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The Inquisition

The Spanish Inquisition

illuminated Medieval Spain was divided for many years between Muslims and Christians. Around 1250 the Christians ruled most of Iberia except for the Moorish Kingdom of Granada. The Christians were basically divided into three Kingdoms: Castile (north and central), Portugal (west) and Aragon (northeast). In 1469 Ferdinand II of Aragon married Isabella I of Castile. Their marriage created more or less modern Spain. Together, as a united front, both Kingdoms started a war with the Moorish Kingdom in 1482, which ended with a win over the Moors on 2 January 1492.

Meanwhile, on 1 November 1478 Pope Sixtus IV gave his approval, in a bull named ‘Exigit Sinceras Devotionis Affectus’, to the rulers of the newly united kingdom of Spain to establish the Spanish Inquisition. They preferred to have only one religion in their Kingdom and choose Catholicism. The initial goal of the Spanish Inquisition was to make sure that converted Muslims and Jews practiced Catholicism correctly. On 31 March 1492 (Alhambra Decree) and on 14 February 1502 two royal decrees were issued to order mainly Muslims and Jews to become Catholic or leave the country. On August 1492 many Jews were forced to leave Spain as they refused to be baptized.

Everybody suspected of heresy, even if you were converted, would be investigated. Marrano (Spanish for pig) Jews were Jews who had converted to Catholicism to avoid being persecuted, but many continued to practice Kabbalism or Judaism in secret, were targeted as well. This also goes for converted Muslims called Moriscos.

During the Counter-Reformation, around 1540, the Spanish Protestants where the next group to be targeted.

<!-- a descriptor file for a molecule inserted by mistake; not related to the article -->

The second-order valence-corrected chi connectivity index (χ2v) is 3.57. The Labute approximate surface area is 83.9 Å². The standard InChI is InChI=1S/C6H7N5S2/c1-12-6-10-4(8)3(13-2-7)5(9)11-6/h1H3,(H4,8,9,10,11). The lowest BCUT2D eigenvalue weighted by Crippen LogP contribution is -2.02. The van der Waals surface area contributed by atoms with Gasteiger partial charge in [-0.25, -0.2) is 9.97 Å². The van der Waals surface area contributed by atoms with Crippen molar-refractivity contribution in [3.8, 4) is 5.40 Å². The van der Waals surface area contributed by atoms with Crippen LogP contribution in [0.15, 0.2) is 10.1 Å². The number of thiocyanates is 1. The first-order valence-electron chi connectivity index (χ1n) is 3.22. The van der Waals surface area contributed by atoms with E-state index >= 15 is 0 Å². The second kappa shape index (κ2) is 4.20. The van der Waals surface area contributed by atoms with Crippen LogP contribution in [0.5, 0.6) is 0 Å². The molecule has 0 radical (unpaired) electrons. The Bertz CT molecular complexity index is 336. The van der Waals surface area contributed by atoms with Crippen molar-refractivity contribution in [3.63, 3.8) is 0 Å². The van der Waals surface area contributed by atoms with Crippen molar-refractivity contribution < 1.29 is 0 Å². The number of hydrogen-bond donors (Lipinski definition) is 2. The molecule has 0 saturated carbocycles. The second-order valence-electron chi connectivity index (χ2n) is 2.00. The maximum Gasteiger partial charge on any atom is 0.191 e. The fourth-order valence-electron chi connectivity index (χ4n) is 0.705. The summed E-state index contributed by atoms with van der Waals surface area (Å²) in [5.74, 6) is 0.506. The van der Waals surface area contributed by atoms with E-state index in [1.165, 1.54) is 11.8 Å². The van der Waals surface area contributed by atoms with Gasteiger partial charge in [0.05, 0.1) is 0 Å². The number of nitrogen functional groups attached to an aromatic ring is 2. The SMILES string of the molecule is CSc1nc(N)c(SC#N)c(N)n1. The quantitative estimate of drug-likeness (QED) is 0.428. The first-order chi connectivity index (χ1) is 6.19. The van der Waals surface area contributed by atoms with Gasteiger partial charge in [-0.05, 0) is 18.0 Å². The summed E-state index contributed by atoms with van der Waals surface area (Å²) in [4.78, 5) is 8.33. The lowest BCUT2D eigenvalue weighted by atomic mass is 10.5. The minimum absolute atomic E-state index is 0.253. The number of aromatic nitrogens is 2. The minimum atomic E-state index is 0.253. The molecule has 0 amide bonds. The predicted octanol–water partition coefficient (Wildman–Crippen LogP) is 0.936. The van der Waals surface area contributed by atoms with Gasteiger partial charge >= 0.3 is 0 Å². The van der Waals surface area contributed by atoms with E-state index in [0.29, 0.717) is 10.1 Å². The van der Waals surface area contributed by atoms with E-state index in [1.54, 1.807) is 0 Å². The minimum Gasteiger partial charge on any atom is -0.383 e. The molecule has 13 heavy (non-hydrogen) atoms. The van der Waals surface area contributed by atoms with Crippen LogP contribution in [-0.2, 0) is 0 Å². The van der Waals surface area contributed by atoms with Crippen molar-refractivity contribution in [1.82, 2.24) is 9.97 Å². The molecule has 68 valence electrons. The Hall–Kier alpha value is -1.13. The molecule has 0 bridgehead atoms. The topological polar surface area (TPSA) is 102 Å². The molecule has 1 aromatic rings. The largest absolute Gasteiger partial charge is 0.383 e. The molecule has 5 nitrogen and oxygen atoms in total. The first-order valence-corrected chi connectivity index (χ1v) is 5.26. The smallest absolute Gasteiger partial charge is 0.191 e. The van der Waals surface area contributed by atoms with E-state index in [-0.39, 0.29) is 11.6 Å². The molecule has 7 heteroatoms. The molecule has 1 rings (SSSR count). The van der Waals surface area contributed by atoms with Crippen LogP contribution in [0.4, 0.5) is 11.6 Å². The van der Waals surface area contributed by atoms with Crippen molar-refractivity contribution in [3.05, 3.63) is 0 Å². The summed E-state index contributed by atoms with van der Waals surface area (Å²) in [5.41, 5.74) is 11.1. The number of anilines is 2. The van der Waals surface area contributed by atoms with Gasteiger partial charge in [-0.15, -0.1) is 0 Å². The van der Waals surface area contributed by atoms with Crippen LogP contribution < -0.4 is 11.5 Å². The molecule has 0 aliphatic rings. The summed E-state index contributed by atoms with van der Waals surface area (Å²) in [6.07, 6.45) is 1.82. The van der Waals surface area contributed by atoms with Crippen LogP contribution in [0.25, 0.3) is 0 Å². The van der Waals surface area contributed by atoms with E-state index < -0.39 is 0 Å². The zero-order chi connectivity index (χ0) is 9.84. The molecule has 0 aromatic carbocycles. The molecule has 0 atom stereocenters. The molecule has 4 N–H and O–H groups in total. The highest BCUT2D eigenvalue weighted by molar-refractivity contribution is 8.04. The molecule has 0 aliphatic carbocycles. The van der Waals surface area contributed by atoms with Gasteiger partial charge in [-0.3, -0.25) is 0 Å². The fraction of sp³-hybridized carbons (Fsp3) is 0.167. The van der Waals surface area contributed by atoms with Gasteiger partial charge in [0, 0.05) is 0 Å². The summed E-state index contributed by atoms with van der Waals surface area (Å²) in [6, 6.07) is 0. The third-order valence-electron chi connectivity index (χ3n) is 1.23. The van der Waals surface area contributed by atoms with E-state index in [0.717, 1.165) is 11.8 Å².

When found guilty, you would be imprisoned and your property confiscated to cover the legal and prison costs. Torture was not uncommon to force confessions. In some cases even the death penalty could be given. However according to the Church only a mere 0.1% of all trials end with the death penalty given.

The Spanish Inquisition was officially abolished in July 1834 by royal decree.[3]

It is well known that Religion is used as a means of control. During all these years of Inquisition, the Catholic Church used their power mainly to control other minded people to convert.

However do remember that these were different times. There was a real threat from outside Europe from the Islam. For example Granada in Spain was a Moorish colony and only liberated after almost 800 years in 1492. Besides this one, there also have many crusades to liberate Jerusalem and to deny Islam from spreading

To keep the peace within, the Catholic Church might have seen it necessary to enforce Catholicism over other religions, even if the differences between them was small. It might have been to risky to leave other religions be, with the risk of dividing Europe and ‘invite’ Islam in.
We do see that the Reformation caused division, but at the same time religion became less important and the state took over control to protect the borders.

To the question if the Inquisitions were as bad as the Protestants want us to believe, or not all that bad but necessary as the Church wants us to believe, is a the truth most likely somewhere in the middle.

Next Story: Reformation
Or go to: Jesuits Foundation
Read Again: Medieval Inquisition

[3] https://www.historyrevealed.com/eras/medieval/in-a-nutshell-spanish-inquisition/